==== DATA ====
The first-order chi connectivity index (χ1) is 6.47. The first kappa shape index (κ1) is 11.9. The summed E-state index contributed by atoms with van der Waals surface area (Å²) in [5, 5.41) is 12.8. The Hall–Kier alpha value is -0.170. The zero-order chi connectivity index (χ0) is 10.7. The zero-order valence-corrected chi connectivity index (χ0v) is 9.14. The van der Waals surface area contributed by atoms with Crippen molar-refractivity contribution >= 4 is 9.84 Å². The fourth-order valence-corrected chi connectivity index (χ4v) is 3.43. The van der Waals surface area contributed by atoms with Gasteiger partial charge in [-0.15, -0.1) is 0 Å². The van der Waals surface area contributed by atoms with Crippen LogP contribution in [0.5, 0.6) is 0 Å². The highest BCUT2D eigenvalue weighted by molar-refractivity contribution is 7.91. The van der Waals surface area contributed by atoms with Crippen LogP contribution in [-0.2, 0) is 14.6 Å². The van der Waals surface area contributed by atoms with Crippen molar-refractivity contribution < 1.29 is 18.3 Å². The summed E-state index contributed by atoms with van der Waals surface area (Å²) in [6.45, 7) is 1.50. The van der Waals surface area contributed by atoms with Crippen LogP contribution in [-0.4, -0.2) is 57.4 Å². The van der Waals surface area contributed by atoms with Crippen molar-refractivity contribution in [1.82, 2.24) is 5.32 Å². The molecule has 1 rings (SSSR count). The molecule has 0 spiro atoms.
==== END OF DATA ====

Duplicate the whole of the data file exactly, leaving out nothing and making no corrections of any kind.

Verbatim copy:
The first-order chi connectivity index (χ1) is 6.47. The first kappa shape index (κ1) is 11.9. The summed E-state index contributed by atoms with van der Waals surface area (Å²) in [5, 5.41) is 12.8. The Hall–Kier alpha value is -0.170. The zero-order chi connectivity index (χ0) is 10.7. The zero-order valence-corrected chi connectivity index (χ0v) is 9.14. The van der Waals surface area contributed by atoms with Crippen molar-refractivity contribution >= 4 is 9.84 Å². The fourth-order valence-corrected chi connectivity index (χ4v) is 3.43. The van der Waals surface area contributed by atoms with Gasteiger partial charge in [-0.15, -0.1) is 0 Å². The van der Waals surface area contributed by atoms with Crippen LogP contribution in [0.5, 0.6) is 0 Å². The highest BCUT2D eigenvalue weighted by molar-refractivity contribution is 7.91. The van der Waals surface area contributed by atoms with Crippen LogP contribution in [-0.2, 0) is 14.6 Å². The van der Waals surface area contributed by atoms with Crippen molar-refractivity contribution < 1.29 is 18.3 Å². The summed E-state index contributed by atoms with van der Waals surface area (Å²) in [6.45, 7) is 1.50. The van der Waals surface area contributed by atoms with Crippen LogP contribution in [-0.4, -0.2) is 57.4 Å². The van der Waals surface area contributed by atoms with Crippen molar-refractivity contribution in [1.82, 2.24) is 5.32 Å². The molecule has 1 rings (SSSR count). The molecule has 0 spiro atoms.